The brutally cold temperatures that have long defined Alaska were easing across a vast stretch of the Interior on Monday even as the National Weather Service cautioned of the dangers of frostbite from winds whistling over the flats south of Fairbanks.
“2018 was the sixth warmest year on record in Fairbanks, a cozy thought as 2019 starts off well below normal,” the Fairbanks Daily News-Miner reported Friday. By Monday, the newspaper’s Facebook page was posting a photo of a Two Rivers thermometer just north of the city hitting 55 degrees below zero.
“When I first moved up from the Lesser-48, lots of folks referred to minus-50 and below as ‘stupid weather’, ’cause stupid people tend to die in it,” observed Thom Swan, a Fairbanks-area dog musher and paramedic at a remote pump station on the TransAlaska Pipeline System.
Minus-50 is an extreme of weather that really needs to be experienced to be appreciated, but the late, legendary Alaskan Hudson Stuck captured the essence of it in the 1914 book, “10,000 Miles with a Dogsled.”
“The greatest mistake of all was starting out through that lonely waste with the thermometer at 52 degrees below zero,” he wrote. “The old-timers in Alaska have a saying that ‘travelling at 50 degrees below is all right as long as it’s all right.’ If there be a good trail, if there be convenient stopping-places, if nothing go wrong, one may travel without special risk and with no extraordinary discomfort at 50 degrees below zero and a good deal lower. I have since that time made a short day’s run at 62 degrees below, and once travelled for two or three hours on a stretch at 65 degrees below.
“But there is always more or less chance in travelling at low temperatures, because a very small thing may necessitate a stop, and a stop may turn into a serious thing. At such temperatures one must keep going. No amount of clothing that it is possible to wear on the trail will keep one warm while standing still.
“For dogs and men alike, constant brisk motion is necessary; for dogs as well as men—even though dogs will sleep outdoors in such cold without harm—for they cannot take as good care of themselves in the harness as they can when loose. A trace that needs mending, a broken buckle, a snow-shoe string that must be replaced, may chill one so that it is impossible to recover one’s warmth again. The bare hand cannot be exposed for many seconds without beginning to freeze; it is dangerous to breathe the air into the lungs for any length of time without a muffler over the mouth.”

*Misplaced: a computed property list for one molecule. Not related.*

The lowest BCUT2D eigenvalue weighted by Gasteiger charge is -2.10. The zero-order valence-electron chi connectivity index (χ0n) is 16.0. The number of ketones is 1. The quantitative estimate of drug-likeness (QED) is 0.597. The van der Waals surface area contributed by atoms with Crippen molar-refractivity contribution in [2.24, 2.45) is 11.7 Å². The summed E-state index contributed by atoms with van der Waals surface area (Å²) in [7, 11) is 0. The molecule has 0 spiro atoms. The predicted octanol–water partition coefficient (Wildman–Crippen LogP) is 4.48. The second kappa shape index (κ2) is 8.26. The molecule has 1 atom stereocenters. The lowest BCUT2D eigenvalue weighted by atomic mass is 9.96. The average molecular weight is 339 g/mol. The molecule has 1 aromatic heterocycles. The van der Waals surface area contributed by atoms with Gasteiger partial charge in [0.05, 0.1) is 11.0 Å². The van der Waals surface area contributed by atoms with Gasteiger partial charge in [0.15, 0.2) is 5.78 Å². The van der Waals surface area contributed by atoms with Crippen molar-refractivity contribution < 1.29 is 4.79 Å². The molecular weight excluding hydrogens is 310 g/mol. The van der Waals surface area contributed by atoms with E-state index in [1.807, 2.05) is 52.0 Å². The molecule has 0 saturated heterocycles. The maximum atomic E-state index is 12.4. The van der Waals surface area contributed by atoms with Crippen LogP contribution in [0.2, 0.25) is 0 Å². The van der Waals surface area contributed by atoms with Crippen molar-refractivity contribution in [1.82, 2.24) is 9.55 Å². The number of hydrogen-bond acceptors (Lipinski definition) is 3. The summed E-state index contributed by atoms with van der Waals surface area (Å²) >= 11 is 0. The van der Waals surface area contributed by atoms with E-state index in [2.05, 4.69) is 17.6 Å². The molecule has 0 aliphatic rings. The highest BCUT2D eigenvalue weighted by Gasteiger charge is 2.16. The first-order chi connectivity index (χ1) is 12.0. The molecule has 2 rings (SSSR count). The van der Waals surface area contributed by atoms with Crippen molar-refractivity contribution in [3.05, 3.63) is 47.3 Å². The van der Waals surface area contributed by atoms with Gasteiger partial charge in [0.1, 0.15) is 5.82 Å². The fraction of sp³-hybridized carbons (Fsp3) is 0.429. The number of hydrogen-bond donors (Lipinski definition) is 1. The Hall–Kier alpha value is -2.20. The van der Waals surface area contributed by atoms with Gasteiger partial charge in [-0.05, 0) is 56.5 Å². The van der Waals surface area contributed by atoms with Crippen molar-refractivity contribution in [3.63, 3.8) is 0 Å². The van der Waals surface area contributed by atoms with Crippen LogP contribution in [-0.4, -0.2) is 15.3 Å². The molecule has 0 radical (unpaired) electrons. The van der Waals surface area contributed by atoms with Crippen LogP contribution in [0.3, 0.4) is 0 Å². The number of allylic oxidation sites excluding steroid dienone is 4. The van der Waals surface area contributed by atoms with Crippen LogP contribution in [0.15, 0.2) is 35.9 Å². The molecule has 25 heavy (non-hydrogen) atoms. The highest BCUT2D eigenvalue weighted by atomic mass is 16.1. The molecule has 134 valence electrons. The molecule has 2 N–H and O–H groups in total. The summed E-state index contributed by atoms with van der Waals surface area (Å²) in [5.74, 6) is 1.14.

Everyone who has spent time out in the real Alaska at minus-50 and colder has stories to tell about the misery of extreme cold.
A frozen hell
“Most of my minus-50 stories involve stuff that broke – mostly plastic car parts. But there is all that other stuff, too. Fortunately I haven’t shattered an axe head, but I’ve heard stories of those of who have,” Swan said.
“I have trashed snowshoe webbing I had to repair at minus-50. That was no fun at all.”
Frostbite or nip to noses, fingers and toes at some point is almost inevitable. Warm water, or even hot coffee, tossed into the air at such temperatures explodes into a cloud of ice as the water droplets transition instantly to from liquid to solid.
Such demonstrations of the power of the cold are entertaining. The weather itself is dangerous.
In extreme cold, even the smallest problems or errors in judgement can lead to serious injury or death. Roberto Zanda, a 61-year-old Italian adventurer racer, lost both feet, a hand and four fingers on his other hand after he was overcome by bitter cold during the Montane Yukon Arctic Ultra in early February of last year just across the U.S.-Canada border in the Yukon Territory.
Zanda first fell victim to hypothermia, a dangerous drop in body temperature. That led to hallucinations during which an imaginary man in dark glasses told Zanda to abandon a sled containing his survival gear and a SPOT satellite tracker and head into the forest in search of an imaginary cabin.